Since the late 1700s, grazing has been the best use for the rolling hills and valleys of California's Central Coast, reported Louis Sahagun in the Los Angeles Times. However, because of the state's four-year drought, three-quarters of the cattle in San Luis Obispo County have been sold or taken out of state. The sell-off brought in a record $129 million last year.
Galvanized horse troughs arranged on the top of a Los Angeles skyscraper have become a productive high-rise herb and vegetable garden, providing ultra-fresh produce to an on-site restaurant, reported Robert Holguin on KABC TV.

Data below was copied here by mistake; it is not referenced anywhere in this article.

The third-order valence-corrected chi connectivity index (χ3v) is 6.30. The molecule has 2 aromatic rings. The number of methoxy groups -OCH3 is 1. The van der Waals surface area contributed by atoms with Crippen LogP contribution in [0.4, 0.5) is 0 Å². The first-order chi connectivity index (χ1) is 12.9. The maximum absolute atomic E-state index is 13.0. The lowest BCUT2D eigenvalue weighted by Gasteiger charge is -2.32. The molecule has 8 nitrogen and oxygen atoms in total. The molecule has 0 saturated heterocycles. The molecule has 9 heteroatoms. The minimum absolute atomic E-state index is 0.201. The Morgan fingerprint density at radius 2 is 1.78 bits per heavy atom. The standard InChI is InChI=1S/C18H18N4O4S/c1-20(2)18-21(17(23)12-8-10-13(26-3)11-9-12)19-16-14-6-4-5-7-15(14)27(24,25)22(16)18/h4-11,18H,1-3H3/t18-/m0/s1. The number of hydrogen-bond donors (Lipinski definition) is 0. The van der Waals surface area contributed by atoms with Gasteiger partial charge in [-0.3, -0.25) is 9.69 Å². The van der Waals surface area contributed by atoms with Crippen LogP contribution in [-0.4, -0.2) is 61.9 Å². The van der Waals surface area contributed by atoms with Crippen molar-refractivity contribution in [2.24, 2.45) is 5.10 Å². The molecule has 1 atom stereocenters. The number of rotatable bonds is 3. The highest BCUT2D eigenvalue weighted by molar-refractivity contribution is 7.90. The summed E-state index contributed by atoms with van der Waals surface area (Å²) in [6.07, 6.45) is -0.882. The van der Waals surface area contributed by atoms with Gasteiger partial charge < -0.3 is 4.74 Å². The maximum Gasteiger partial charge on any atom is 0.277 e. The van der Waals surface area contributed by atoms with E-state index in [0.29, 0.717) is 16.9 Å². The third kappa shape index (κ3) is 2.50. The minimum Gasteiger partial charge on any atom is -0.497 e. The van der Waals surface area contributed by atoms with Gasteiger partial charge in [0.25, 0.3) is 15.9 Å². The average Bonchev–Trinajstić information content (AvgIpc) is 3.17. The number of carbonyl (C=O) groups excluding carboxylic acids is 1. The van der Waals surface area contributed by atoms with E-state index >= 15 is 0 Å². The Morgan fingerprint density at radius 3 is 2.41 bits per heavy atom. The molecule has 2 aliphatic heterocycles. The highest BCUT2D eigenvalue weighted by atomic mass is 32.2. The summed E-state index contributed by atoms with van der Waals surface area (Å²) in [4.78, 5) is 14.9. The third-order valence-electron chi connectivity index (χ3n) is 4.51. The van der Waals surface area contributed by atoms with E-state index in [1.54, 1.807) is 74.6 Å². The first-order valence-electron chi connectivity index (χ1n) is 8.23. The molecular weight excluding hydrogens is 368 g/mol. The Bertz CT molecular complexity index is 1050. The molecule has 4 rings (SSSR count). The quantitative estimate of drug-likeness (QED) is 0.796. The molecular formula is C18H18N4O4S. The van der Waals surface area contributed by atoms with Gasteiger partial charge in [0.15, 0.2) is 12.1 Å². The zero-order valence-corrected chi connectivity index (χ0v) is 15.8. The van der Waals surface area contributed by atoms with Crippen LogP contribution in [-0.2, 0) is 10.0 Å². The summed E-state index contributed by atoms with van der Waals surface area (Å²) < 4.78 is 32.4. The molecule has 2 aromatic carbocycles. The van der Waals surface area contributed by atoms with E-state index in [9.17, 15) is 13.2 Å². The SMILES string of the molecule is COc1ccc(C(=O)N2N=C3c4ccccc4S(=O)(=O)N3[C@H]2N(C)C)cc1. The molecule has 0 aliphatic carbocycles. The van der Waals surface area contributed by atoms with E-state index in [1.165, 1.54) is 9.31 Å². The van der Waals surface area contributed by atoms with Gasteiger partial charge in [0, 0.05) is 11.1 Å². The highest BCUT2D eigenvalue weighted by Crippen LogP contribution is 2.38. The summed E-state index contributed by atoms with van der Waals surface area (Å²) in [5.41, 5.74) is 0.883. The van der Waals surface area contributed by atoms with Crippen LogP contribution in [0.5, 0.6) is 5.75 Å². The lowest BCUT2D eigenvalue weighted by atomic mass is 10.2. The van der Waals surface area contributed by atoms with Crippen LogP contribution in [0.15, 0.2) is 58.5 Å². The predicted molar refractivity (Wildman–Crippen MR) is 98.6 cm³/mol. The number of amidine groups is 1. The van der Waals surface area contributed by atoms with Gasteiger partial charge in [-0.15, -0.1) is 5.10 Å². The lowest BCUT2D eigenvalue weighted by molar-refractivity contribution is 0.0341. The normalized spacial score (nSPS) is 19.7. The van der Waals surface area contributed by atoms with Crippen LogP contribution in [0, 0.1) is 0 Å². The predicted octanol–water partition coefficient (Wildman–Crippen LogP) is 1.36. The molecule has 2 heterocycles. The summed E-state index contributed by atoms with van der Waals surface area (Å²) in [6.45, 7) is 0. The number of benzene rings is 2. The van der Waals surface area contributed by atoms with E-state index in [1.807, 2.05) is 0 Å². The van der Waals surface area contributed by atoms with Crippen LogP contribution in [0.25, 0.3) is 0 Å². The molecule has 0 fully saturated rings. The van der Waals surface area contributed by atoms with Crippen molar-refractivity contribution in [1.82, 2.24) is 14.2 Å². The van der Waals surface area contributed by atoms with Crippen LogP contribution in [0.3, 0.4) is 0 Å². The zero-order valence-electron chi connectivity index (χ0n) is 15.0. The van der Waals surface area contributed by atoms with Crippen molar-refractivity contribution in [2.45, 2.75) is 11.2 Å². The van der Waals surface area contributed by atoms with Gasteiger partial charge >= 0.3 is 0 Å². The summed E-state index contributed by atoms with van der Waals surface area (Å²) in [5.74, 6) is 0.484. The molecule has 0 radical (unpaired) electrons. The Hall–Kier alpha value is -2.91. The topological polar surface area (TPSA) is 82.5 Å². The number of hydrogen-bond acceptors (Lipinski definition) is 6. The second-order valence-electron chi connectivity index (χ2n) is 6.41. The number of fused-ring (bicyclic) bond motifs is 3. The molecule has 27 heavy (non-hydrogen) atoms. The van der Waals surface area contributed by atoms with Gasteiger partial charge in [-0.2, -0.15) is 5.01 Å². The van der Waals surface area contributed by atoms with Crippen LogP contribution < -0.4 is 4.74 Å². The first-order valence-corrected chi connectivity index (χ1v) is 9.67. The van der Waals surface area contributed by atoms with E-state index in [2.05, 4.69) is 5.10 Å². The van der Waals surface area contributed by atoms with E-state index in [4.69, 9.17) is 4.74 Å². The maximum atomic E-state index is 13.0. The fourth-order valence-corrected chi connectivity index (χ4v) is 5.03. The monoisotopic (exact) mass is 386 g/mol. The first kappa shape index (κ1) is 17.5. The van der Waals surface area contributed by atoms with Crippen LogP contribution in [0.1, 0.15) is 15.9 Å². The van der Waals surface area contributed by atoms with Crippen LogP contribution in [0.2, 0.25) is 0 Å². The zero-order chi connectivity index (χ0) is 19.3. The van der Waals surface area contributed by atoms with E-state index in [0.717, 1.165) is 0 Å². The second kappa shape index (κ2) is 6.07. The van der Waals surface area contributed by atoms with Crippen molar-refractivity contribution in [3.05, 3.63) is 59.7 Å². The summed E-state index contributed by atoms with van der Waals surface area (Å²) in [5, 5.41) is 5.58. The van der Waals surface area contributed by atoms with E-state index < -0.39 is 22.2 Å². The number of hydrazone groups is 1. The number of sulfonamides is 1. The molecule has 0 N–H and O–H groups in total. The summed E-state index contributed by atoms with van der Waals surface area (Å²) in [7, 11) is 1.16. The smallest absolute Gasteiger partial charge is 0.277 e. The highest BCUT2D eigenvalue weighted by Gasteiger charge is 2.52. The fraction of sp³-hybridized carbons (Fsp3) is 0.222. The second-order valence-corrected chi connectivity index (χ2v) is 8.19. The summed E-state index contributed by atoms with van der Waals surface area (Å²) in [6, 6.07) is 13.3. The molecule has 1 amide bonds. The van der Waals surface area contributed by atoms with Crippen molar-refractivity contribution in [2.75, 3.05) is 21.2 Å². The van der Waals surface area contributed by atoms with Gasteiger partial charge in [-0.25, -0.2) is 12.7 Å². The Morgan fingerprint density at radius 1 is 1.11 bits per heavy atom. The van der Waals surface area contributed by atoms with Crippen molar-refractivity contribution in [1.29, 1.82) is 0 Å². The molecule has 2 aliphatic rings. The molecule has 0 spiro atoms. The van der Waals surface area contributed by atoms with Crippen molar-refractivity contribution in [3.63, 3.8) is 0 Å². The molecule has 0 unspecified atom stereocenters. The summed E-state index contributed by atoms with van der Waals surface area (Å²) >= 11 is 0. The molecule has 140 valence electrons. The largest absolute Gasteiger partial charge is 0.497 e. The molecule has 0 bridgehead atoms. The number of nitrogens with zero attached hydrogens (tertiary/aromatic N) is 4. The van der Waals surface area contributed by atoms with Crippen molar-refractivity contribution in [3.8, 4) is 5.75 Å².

"Chefs are using what's produced (in the garden) in their kitchens because they know their customers appreciate fresh, local food," said Rachel Surls, the sustainable food systems advisor for UC Cooperative Extension in Los Angeles County.
Surls was part of a recent tour of urban agriculture in downtown Los Angeles, a story that was also covered by the
Reporter Cary Blake of Western Farm Press visited with UC Cooperative Extension advisor Mark Battany during a California road trip being chronicled in the magazine's new Farm Press Blog. Battany is a viticulture expert serving San Luis Obispo and Santa Barbara counties.
The topic of his conversation with Blake was water, or more specifically, the lack thereof.
Battany said local groundwater levels in the Paso Robles area continue to decline. He is conducting research as part of a two-state project (California and Washington) to improve water efficiency in wine-grape production.